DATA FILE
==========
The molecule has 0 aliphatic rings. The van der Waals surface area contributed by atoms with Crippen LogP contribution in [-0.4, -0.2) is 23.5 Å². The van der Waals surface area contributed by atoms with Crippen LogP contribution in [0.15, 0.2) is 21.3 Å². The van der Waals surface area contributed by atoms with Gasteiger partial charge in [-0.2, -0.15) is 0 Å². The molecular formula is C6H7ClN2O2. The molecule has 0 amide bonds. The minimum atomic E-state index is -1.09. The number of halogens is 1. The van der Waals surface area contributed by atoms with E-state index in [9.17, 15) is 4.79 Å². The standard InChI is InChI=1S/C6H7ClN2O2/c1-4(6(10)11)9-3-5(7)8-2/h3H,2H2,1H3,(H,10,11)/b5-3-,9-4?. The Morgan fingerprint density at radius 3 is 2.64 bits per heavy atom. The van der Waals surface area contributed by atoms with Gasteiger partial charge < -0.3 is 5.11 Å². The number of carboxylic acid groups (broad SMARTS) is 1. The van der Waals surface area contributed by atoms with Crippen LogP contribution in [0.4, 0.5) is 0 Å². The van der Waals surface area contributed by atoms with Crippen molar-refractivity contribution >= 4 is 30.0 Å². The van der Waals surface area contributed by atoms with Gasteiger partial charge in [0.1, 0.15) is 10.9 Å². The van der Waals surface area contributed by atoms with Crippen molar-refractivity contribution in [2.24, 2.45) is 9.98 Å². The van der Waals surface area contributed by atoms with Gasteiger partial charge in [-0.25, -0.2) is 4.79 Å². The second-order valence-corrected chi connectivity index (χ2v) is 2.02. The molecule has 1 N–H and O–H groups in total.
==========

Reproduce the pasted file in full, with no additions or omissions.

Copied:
The molecule has 0 aliphatic rings. The van der Waals surface area contributed by atoms with Crippen LogP contribution in [-0.4, -0.2) is 23.5 Å². The van der Waals surface area contributed by atoms with Crippen LogP contribution in [0.15, 0.2) is 21.3 Å². The van der Waals surface area contributed by atoms with Gasteiger partial charge in [-0.2, -0.15) is 0 Å². The molecular formula is C6H7ClN2O2. The molecule has 0 amide bonds. The minimum atomic E-state index is -1.09. The number of halogens is 1. The van der Waals surface area contributed by atoms with E-state index in [9.17, 15) is 4.79 Å². The standard InChI is InChI=1S/C6H7ClN2O2/c1-4(6(10)11)9-3-5(7)8-2/h3H,2H2,1H3,(H,10,11)/b5-3-,9-4?. The Morgan fingerprint density at radius 3 is 2.64 bits per heavy atom. The van der Waals surface area contributed by atoms with Gasteiger partial charge < -0.3 is 5.11 Å². The number of carboxylic acid groups (broad SMARTS) is 1. The van der Waals surface area contributed by atoms with Crippen LogP contribution in [0.4, 0.5) is 0 Å². The van der Waals surface area contributed by atoms with Crippen molar-refractivity contribution >= 4 is 30.0 Å². The van der Waals surface area contributed by atoms with Gasteiger partial charge in [0.1, 0.15) is 10.9 Å². The van der Waals surface area contributed by atoms with Crippen molar-refractivity contribution in [2.24, 2.45) is 9.98 Å². The van der Waals surface area contributed by atoms with Gasteiger partial charge in [-0.25, -0.2) is 4.79 Å². The second-order valence-corrected chi connectivity index (χ2v) is 2.02. The molecule has 1 N–H and O–H groups in total.